Spaces for women

Published March 14, 2023

EACH year, the Aurat March takes place in cities across Pakistan to protest against the challenges faced by women and khawaja siras in our society, as well as larger national issues. Apart from specific themes each year, the recurring slogan of the Aurat March is ‘mera jism meri marzi’, the ultimate expression of human autonomy.

The march has made a number of demands of the state which remain unfulfilled, but there has been some pro-women legislation in recent years, and, without doubt, the march has contributed to this. More importantly, the march has politicised people, especially youngsters, by generating conversations around sociopolitical issues. It has also highlighted the need for and desire among women and khawaja siras to occupy public spaces — a right they have been deprived of.

Due to socioeconomic factors, our social makeup has undergone a change over the years. Family structures, gender relations and the aspirations of the young have changed. The culture of dating has found more visibility in public. Meeting and establishing relationships have increased manifold in the last 10 years, especially because of dating apps. Self-will marriages, including court marriages, have increased. Conflicts between parents and daughters increasingly revolve around the latter’s freedom to go out alone, ie, without an escort. It is a battle they are slowly winning as tens of thousands of women leave their homes for work each day — sometimes even for non-work purposes. Moreover, the rising demand for higher education among women is obvious from the fact that thousands of them apply to institutes of higher learning even though only hundreds can be accepted. This demand is reflected in the 2017 census figures.

Young people who visit us (about three a day) have one thing in common: they want a space where they can walk without fear and harassment. Such spaces do not exist in Karachi, except at Seaview — which the real estate lobby is anxious to take over. Weekly bazaars, parks and the zoo all show that multi-gender spaces can exist, without women being harassed. A food street at Burns Road brought families, young men and women together without any overt signs of harassment.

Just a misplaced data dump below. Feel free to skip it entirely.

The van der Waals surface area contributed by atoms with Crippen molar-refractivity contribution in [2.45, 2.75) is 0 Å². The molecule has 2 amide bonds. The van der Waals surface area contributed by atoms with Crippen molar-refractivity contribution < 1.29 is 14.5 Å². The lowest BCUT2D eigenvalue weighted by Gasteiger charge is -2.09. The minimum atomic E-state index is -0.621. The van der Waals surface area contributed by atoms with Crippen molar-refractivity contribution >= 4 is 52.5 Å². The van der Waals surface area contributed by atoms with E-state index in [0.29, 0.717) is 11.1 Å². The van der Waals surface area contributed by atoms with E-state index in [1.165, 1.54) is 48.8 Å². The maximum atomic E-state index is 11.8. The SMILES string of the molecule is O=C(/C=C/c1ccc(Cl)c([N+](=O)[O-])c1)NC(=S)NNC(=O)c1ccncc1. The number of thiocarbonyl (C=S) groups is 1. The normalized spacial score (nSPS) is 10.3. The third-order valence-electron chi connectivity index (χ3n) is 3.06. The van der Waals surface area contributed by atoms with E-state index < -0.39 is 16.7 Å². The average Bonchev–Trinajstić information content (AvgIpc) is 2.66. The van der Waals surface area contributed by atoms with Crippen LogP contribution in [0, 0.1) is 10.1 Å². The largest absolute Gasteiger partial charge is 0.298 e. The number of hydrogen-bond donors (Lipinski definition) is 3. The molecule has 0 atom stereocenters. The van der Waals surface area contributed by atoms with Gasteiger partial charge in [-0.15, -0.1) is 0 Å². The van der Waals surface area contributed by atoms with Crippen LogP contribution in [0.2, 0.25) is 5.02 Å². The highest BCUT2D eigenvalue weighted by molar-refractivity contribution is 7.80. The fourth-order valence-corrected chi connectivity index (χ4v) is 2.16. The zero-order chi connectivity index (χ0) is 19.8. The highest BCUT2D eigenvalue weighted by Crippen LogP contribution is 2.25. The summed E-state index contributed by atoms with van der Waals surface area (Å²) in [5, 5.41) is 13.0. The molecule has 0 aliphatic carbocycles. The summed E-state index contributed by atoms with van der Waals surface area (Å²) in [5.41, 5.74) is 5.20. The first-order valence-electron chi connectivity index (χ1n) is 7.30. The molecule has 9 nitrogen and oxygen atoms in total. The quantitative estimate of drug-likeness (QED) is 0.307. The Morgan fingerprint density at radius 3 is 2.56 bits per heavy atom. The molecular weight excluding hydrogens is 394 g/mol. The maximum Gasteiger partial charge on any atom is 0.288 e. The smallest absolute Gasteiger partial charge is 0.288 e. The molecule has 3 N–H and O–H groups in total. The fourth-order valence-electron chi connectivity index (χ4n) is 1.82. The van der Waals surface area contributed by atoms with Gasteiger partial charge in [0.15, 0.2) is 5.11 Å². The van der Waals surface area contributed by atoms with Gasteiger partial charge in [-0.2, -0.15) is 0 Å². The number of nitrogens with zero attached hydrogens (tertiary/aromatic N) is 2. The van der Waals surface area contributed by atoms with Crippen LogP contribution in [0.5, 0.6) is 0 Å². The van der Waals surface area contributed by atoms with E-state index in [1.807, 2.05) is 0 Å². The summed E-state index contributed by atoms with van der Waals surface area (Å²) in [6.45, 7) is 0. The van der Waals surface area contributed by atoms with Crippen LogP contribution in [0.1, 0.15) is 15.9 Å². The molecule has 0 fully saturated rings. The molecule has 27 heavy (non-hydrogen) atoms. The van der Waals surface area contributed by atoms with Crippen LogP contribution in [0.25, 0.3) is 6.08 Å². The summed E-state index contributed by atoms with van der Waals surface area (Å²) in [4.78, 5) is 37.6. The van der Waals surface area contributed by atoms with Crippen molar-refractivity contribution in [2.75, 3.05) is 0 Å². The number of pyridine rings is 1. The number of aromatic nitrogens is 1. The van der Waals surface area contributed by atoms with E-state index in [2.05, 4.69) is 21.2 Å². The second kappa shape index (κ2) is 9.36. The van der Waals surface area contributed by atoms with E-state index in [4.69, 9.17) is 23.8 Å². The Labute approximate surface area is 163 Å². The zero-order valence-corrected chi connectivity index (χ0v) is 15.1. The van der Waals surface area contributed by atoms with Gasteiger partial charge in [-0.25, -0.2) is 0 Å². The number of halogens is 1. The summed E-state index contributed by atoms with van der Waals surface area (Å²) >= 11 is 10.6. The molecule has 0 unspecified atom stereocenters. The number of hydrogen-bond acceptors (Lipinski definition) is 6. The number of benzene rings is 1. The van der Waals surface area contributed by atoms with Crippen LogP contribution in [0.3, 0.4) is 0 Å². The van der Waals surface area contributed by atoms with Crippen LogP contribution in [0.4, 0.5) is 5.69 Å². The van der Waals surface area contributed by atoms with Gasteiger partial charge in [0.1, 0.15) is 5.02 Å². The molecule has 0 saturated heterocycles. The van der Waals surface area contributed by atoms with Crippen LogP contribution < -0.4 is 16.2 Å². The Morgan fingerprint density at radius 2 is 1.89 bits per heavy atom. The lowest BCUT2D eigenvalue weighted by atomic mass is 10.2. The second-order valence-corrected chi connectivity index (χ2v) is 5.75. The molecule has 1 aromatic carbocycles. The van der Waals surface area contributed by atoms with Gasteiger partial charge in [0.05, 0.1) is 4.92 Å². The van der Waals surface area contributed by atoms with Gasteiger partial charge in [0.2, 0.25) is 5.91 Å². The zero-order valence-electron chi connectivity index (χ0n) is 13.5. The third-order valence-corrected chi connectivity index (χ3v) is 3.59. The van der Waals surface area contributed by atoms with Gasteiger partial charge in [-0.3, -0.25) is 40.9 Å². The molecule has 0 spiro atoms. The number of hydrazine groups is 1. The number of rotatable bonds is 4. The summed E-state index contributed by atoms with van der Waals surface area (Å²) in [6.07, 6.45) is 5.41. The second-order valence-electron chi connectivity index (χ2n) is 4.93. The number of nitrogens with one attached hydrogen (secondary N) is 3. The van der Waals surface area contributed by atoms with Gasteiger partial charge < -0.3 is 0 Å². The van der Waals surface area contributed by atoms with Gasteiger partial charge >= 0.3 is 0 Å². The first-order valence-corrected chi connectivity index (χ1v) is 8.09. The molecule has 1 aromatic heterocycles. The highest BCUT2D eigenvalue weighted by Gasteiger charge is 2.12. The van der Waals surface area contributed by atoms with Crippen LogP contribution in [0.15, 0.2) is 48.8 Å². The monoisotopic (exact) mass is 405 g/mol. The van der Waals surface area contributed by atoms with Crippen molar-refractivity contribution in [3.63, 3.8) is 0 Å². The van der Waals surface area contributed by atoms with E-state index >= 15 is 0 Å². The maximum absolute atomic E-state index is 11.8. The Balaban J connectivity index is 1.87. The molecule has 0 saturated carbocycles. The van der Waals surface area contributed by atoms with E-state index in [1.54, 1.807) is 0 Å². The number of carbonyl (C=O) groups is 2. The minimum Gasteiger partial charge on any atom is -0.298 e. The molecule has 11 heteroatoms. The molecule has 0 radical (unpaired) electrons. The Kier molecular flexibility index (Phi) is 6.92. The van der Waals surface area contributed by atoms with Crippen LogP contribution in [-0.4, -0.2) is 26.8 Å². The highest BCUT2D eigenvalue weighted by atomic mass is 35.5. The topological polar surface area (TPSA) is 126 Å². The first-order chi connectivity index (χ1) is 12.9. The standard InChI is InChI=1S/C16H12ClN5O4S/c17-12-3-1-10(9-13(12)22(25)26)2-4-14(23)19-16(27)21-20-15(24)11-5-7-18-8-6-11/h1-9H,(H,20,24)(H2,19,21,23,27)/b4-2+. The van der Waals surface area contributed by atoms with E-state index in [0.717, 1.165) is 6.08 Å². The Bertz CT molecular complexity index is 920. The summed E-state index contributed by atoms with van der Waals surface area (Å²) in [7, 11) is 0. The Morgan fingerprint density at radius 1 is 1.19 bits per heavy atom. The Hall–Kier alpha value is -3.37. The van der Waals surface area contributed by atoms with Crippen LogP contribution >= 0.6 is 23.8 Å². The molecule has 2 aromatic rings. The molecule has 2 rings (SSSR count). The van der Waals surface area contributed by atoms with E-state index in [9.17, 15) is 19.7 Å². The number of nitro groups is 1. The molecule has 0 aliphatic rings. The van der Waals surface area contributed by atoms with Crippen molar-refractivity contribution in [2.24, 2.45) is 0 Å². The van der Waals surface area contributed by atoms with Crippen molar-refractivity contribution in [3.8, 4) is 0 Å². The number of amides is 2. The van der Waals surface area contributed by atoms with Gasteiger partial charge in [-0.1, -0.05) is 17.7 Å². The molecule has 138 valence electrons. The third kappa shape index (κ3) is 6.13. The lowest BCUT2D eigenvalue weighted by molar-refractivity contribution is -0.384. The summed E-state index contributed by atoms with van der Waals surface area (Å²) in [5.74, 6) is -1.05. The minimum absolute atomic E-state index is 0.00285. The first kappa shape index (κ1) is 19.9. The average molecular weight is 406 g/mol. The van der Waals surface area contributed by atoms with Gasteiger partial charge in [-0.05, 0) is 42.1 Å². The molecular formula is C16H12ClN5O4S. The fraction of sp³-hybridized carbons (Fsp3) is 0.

There are new demands of a new generation.

This is where the architect and planner has to come in and cater to the needs of women through the creation of safe, walkable spaces. Unfortunately, where such spaces have been created, the local administration has destroyed them because of its failure to maintain them.

How can architects and planners contribute to the creation of a gender-equitable city? First, and very important, are toilets — clean, with a regular supply of water, and privacy — in all public spaces. It is important for toilets to be specifically allocated for women and khawaja siras for ease of access.

Second is inclusion of women and khawaja siras in the formal economy through design-based elements. The provision of a crèche in all workspaces where children can be looked after is crucial, as is the presence of a well-lit and ventilated workspace (especially in factories), including hygienic spaces for eating. Pedestrianized areas can be created where women should be allowed to set up kiosks to conduct business. These spaces should be well-lit and open till late evening. This will tangibly make women and khawaja siras a part of the city, especially its street economy, and alter gender relations.

That a major change is taking place in the ranks of the younger generation was reflected by a survey carried out by Dawood Univer­sity students of architecture on what college and high school girls in a katchi abadi wanted to have in a park in their neighbourhood. They wanted a space for playing cricket and table tennis, gym machines, a space for performing, and an open-air library. These are new demands of a new generation of katchi abadi dwellers, and they also resonate with their wealthier, pakki abadi counterparts. Such demands have been reflected in Aurat March’s manifestos and slogans over the years and have received support.

It is imperative that those in the architecture and planning profession, including women professionals, understand these demands in order to create a women-friendly ethos.

This calls for a significant change in the manner in which architects and planners are trained, and for teachers to be trained as well — which requires a major research and extension programme.

In our understanding, if the vision of the city is a pedestrian- and commuter-friendly city, as opposed to a ‘world class city’ (the current vision), this objective can be achieved.

Arif Hasan is an architect and urban planner. Dhuha Alvi is a social development and policy student who enjoys researching the intersections of gender and class with politics.

arifhasan37@gmail.com

www.arifhasan.org

zohaalvi.21@gmail.com

Published in Dawn, March 14th, 2023

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